The National Museum of the Almagro Theater, dependent on the National Institute of Performing Arts and Music (Inaem), will invest 40,000 euros in the restoration, cataloging and digitization of 394 textile pieces that constitute two collections of theatrical clothing acquired through the modality of donation, among which are Salvador Dalí’s designs for Don Juan Tenorio.
A laborious work that will be carried out over the next two years through DOMUS, a computerized system for documentation and museum management derived from the Museum Documentary Standardization project undertaken by the General Sub-Directorate of State Museums. The budget for this purpose is 20,000 euros in 2021 and the same amount for the year 2022.
The work to be carried out will consist of the documentary and historical study of the textile pieces, their cataloging in DOMUS with control of signatures and order, digitization, numbering of the pieces through their labeling, cleaning treatments and textile restoration (deacidification, consolidation, repair of breaks …), and elaboration of a final report.
Shirts, pants, dresses, bodices, shawls, vests, skirts, capes, tunics, ponchos, hats and headdresses are part of these two collections of theatrical clothing. The first is composed of costumes by Pedro Moreno on costumes by Salvador Dalí, corresponding to the assembly of Don Juan Tenorio directed by Ángel Fernández Montesinos in 2003. A donation from the Centro Dramático Nacional.
a collection with history. In 1949, Luis Escobar proposed to stage an innovative version of Don Juan Tenorio, by José Zorrilla. To achieve this end, he did not hesitate to commission the realization of the sets and costumes to Salvador Dalí. The play was premiered at the María Guerrero Theater in Madrid on November 1, 1949, under the stage direction of Luis Escobar and Huberto Pérez de la Ossa. Subsequently, there were two reruns with hardly any innovations, one was at the María Guerrero Theater, on November 3, 1950, and the last at the Spanish Theater, on October 30, 1964. In addition, in 1952 a film version was made, directed by Alejandro Perla.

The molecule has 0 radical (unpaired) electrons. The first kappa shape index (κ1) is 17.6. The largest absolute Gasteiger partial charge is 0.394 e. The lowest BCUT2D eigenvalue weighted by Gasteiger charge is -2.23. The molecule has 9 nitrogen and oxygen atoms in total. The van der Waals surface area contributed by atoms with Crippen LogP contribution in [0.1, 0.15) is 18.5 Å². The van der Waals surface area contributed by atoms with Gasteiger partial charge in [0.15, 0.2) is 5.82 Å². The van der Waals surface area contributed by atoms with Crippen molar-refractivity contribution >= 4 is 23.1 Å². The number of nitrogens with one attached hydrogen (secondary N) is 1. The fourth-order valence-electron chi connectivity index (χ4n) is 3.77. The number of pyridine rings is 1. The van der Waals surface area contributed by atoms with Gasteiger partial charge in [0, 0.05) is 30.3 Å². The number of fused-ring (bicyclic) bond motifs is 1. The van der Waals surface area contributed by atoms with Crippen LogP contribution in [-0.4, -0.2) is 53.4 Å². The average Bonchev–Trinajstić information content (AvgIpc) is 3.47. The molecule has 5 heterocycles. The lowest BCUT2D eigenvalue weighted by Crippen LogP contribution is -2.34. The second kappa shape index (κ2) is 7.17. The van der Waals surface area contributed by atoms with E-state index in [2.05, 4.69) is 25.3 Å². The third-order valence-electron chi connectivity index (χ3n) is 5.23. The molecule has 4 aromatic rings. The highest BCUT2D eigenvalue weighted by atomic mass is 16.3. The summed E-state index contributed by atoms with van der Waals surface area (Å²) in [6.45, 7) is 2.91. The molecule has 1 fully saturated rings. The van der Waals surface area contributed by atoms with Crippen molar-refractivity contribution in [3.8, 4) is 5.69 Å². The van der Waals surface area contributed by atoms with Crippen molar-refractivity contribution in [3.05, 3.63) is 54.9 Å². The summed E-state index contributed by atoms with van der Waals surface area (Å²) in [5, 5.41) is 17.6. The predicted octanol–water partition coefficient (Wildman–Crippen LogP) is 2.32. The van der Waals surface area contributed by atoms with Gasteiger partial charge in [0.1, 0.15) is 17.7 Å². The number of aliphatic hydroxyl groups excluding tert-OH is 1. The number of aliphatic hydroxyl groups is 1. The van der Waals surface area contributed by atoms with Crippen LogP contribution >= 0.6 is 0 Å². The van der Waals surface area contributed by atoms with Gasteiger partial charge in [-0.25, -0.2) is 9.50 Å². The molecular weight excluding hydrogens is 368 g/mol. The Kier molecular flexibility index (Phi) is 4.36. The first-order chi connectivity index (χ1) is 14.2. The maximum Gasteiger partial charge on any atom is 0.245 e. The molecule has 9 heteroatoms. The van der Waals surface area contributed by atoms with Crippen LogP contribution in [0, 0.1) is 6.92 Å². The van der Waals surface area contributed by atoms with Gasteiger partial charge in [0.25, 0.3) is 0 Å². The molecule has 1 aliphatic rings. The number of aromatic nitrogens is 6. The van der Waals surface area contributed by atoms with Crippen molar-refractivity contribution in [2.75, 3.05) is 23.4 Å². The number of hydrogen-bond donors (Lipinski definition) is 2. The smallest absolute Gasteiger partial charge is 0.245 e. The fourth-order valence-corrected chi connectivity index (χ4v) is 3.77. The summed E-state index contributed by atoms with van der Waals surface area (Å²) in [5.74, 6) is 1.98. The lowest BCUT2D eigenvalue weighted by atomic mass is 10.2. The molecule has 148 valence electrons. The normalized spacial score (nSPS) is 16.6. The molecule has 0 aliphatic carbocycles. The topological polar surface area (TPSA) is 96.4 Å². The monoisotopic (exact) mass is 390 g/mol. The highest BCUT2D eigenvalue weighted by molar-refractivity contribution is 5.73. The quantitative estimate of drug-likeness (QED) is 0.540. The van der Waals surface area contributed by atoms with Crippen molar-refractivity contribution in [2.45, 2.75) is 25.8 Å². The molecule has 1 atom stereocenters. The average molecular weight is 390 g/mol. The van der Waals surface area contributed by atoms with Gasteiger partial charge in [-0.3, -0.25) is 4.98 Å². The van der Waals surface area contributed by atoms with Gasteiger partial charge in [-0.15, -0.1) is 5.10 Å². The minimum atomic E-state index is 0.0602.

The purpose of the project was to modernize the staging of the Tenorio, adjusting to the original and enhancing the fantastic-religious character that the playwright himself indicated for his drama. In the words of Luis Escobar, they wanted to “dust off custom” from a work known to the majority of the public, so that it would give the impression of being on stage for the first time.
In 2003, from the discovery of some figurines and sketches of scenery, documentaries and photographic archive materials of the time, Ángel Fernández Montesinos, with the collaboration of Wolfang Burmann in the set design and Pedro Moreno for costumes and masks, recovered this theatrical show , showing for the first time the complete costumes designed by Dalí and recovering masks that were unpublished in those productions.
The rest of the costumes to be restored and digitized is part of a collection from the Martín Theater, a donation made in its day by Ana María García Miranda to the National Theater Museum, which houses some 1,500 pieces of clothing dated from the early 19th century to the present .